7pm Christmas Eve - Luke 2
I saw this video recently and it had me thinking about Christmas, very much because of what I just shared with the kids – the idea of the mirror, I mean. But just like I don’t imagine any of those kids asked for a mirror from Santa, I wondered how many of us really want or welcome or receive how meaningful, how powerful, how significant and full of purpose it is that God showed up as a person, in Jesus.
And I wondered if, from God’s perspective, we look something like the animals in that video when we come up against the reflection of Jesus, out there and among us in the wilderness of the world where we live.
Remember, there was that one gorilla, in particular, who seemed downright angry to see his reflection in the mirror. There was the scared baboon, a couple of curious – maybe skeptical – cats, an elephant who couldn’t be bothered, and that family of chimpanzees that looked like a lot of Christians on any given Sunday morning, seated in row, primping and posturing for themselves and others, but not appearing to do much of anything about what they see.
And maybe all of this seems like a stretch. Maybe you think I’m trying too hard. Maybe I’ve lost you altogether.
But I really do think Jesus showed up as some kind of cosmic mirror in the wilderness of our lives and that God’s goal in all of it, was so that we couldn’t help but look upon this one who was so much like us and recognize, in a new way, a call on our lives to respond – not with fear, not with anger, not with anxiety, not with empty gestures of self-gratification, and not with indifference to the reflections of God, in Jesus, that are living and moving and breathing among us every day.
What I mean is, I’m under the impression that God is always holding up a mirror before us and inviting, encouraging, and challenging us to see ourselves in the other…wherever and however and as often as we are able to see them.
Don’t get me wrong, God does look like this:
...soft and sweet, a giggly and dribbly, little baby in a manger. And God is to be found in the familiar faces of the men and women and children who are sitting next to us here and now.
But God also looks like this:
This is Isra Ali Saalad…who moved from Somalia to Sweden, with her mother and two siblings, looking for a safe place to live.
And God looks like this:
Kirk Odom, who spent 31 years in jail for a crime he had nothing to do with.
And God looks like Julie, Antonio, and India:
...children in Flint, Michigan, who still have to collect their daily allowance of water, in bottles from the fire station, because a major city, in the “wealthiest country in the world,” can’t manage to get clean, safe water to those who need it most. It’s been more than a year.
And God looks like refugees in Ramadi:
...and heroin babies in Muncie:
…and hungry people, right here Hancock County, too:
Just this week, a man came to get some help from our food pantry and told Linda Sevier, our Administrative Assistant, as she loaded him up with groceries, that “he used to be just like her.” It’s the kind of thing we’ve heard before. What he meant was, he used to have means; he used to not need to ask for help; he used to have enough. It’s the sort of thing any of us would say to justify ourselves… to establish our worth… to prove that we’re not as bad or as needy or as lost as we may seem to the casual observer… that there was a time when…you know?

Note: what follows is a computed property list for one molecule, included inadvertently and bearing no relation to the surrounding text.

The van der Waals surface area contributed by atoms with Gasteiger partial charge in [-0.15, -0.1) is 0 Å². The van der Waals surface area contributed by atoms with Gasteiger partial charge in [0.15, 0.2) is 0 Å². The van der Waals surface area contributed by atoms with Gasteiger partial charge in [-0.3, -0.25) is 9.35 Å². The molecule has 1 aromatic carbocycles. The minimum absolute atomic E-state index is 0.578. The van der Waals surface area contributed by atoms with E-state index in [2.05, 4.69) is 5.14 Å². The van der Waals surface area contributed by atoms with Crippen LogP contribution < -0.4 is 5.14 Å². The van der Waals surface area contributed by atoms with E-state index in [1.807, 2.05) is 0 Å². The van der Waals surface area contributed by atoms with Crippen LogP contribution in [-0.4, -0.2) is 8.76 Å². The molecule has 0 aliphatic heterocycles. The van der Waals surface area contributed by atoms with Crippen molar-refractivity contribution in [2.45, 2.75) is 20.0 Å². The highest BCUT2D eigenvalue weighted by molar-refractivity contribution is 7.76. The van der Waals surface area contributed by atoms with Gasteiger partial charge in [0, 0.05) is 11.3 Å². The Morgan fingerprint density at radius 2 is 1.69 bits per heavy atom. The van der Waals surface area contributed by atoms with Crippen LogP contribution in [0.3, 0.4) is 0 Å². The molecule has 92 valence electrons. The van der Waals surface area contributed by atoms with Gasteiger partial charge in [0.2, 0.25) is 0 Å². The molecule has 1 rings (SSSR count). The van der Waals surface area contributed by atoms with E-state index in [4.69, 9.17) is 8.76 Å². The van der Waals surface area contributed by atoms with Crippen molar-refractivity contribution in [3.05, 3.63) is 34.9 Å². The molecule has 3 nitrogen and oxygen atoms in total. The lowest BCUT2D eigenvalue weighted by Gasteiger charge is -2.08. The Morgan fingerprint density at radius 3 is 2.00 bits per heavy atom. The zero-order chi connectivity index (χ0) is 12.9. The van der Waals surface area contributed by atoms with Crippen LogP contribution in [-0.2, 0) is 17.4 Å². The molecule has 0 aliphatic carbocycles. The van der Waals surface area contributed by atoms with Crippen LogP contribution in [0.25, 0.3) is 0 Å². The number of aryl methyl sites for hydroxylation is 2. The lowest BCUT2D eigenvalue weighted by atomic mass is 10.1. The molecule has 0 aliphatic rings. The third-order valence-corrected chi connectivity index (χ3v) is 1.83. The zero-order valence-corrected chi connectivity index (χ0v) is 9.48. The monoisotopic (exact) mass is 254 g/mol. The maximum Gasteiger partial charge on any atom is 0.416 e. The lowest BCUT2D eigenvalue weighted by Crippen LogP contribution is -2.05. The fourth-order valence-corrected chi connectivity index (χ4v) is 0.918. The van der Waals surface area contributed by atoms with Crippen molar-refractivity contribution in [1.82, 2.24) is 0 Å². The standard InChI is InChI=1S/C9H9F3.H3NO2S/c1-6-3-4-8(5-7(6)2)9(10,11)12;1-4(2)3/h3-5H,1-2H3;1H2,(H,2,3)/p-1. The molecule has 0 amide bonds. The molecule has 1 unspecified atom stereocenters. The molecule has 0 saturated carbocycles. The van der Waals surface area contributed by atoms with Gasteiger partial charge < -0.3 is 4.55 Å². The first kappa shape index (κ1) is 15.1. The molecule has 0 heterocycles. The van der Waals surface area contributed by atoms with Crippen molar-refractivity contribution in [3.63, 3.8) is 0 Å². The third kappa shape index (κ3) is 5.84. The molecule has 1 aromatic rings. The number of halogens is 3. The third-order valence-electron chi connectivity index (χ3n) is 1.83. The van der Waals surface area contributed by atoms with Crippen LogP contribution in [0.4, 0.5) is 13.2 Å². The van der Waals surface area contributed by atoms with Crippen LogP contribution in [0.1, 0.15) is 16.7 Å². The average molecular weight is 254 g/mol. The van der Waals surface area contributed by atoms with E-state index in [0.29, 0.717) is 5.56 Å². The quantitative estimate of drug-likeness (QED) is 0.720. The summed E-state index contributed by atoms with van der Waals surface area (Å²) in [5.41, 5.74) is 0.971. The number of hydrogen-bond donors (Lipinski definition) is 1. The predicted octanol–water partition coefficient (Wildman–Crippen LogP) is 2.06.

And Linda assured him – as if holding up a mirror in the wilderness – that he was still very much just like her; that we are so much more alike, in God’s eyes than we are unalike – as that old Maya Angelou poem goes. And we are so much more alike – and loved and loveable – than we are willing to admit enough of the time.
And that is the message and the hope and the joy of Christmas.
We are, every one of us – the immigrant, the refugee, the addict, the poverty-stricken, the lost and the lonely, the high and the mighty – we are children of the most high God. We are, each of us, brothers and sisters in this Christ who was born and who died and who was raised for the sake of the world.
And we are, each of us, invited to see the world around us as a reflection of God’s very own self, in Jesus. Because when we see ourselves and each other through the reflection of this cosmic kind of mirror, we can’t help but respond (not like those animals in the wilderness) but with the very heart of and in the faithful ways of God – not anxiously, but with a holy kind of patience and peace; not out of anger, but with genuine love; not out of fear, but with faith; not with selfishness or indifference, but with generosity and compassion; not with judgment, but with mercy and forgiveness and grace; not in despair, but with great, abiding hope in what God can and will do with and for and through us, if we will let it happen.
So let’s raise our heads, open our eyes, and look around this Christmas – and every day until we get it right – and let’s look for this Jesus, in the eyes and faces and lives of the people around us. And let’s be surprised by how often he shows up; let’s be surprised by how much we have in common; and let’s reflect the love and hope and mercy of God in ways that surprise and change the world around us, in his name.
Amen. Merry Christmas.